Enterprise personhood: the first 2000+ years

Commenter Eric Rasmusen at Prof. Bainbridge, via Maitland, quotes Sir Frederick Pollock, Principles of Contract, originally published in 1876:

…the Roman invention, adopted and largely developed in modern systems of law, of constituting the official character of the holders for the time being of the same office, or the common interest of the persons who for the time being are adventurers in the same undertaking, into an artificial person or ideal subject of legal capacities and duties.

To put it differently, the law’s handling of enterprises as people was old news in Roman times. More on the misguided attack on rights-bearing by business organizations: Josiah Neeley, Matt Yglesias (“5 mistakes liberals make about corporate personhood and Hobby Lobby”).


  • I don’t think the real attack is that is a new and novel idea. I think the stronger argument is that it is dumb.

    I love #5: “Liberals think equality is more important than religious liberty.” If I ever write a sentence that says “Conservatives think…” then I respectfully request someone shoot me.

  • Ron, editorials at cracked.com are intended for entertainment purposes only. As opposed to, say, the New York Times, where similar op-ed pieces (ones that I notice include liberal advice on what members of the Tea Party should think about immigration) work out that way.


  • #4 is pretty silly too. If corporate personhood cuts against Hobby Lobby because the religious views are held by its owners, not the corporation, then it would cut against prohibiting censorship of the New York Times too. The New York Times corporation has no ideas it wants to express. Constitutional rights for corporations are always about allowing those who control a corporation to exercise their rights through the operation of that corporation.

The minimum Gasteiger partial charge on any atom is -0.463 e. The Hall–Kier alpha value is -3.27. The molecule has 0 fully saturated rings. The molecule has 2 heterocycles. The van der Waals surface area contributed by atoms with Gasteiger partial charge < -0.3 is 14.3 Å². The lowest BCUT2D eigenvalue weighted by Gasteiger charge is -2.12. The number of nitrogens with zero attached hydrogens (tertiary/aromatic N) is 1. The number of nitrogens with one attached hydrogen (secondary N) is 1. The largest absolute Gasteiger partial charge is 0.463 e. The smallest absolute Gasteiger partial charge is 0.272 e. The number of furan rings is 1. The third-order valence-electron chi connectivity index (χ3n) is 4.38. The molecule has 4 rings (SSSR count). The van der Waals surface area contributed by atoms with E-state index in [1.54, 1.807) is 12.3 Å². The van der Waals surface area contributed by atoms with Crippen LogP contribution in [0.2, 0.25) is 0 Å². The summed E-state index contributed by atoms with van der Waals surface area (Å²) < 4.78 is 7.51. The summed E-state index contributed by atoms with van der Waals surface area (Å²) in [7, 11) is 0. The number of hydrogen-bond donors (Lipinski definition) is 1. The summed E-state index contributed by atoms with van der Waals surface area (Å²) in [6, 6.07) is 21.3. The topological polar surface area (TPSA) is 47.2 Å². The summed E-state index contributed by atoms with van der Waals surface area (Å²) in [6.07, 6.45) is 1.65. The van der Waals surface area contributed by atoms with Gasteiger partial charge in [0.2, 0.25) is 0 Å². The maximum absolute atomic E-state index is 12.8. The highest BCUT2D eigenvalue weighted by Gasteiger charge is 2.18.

• @Boblipton
    Actually Bob, I think that Ron was referring to #5 in the blog by Matt Yglesias on Vox Media. Vox Media, until recently, was known as Sports Blogs, Inc. One of its founders is Markos Moulitsas. While I’m not sure if Vox is supposed to be a parody of a serious political discussion site, anything that Moulitsas is involved with seems to come across that way.

    Still, considering the source, perhaps the categorical declaration “Liberals think equality is more important than religious liberty” is supposed to be considered a New Commandment, handed down on Mount Sinai to Moses Moulitsas by the Unfoulable Secular Spirit of Progress.

    But, since Progressivism admits of no metaphysical entities, maybe not. However, the blog also cited Captain Picard of the Federation Starship Enterprise as an authority, so it’s hard to tell if the blog is serious or parody, or if one must look to fictional future Progressive societies for correct social norms and Canonical Commandments.

  • I self identify as progressive/liberal and I support the Hobby Lobby decision. But not because corporations are people.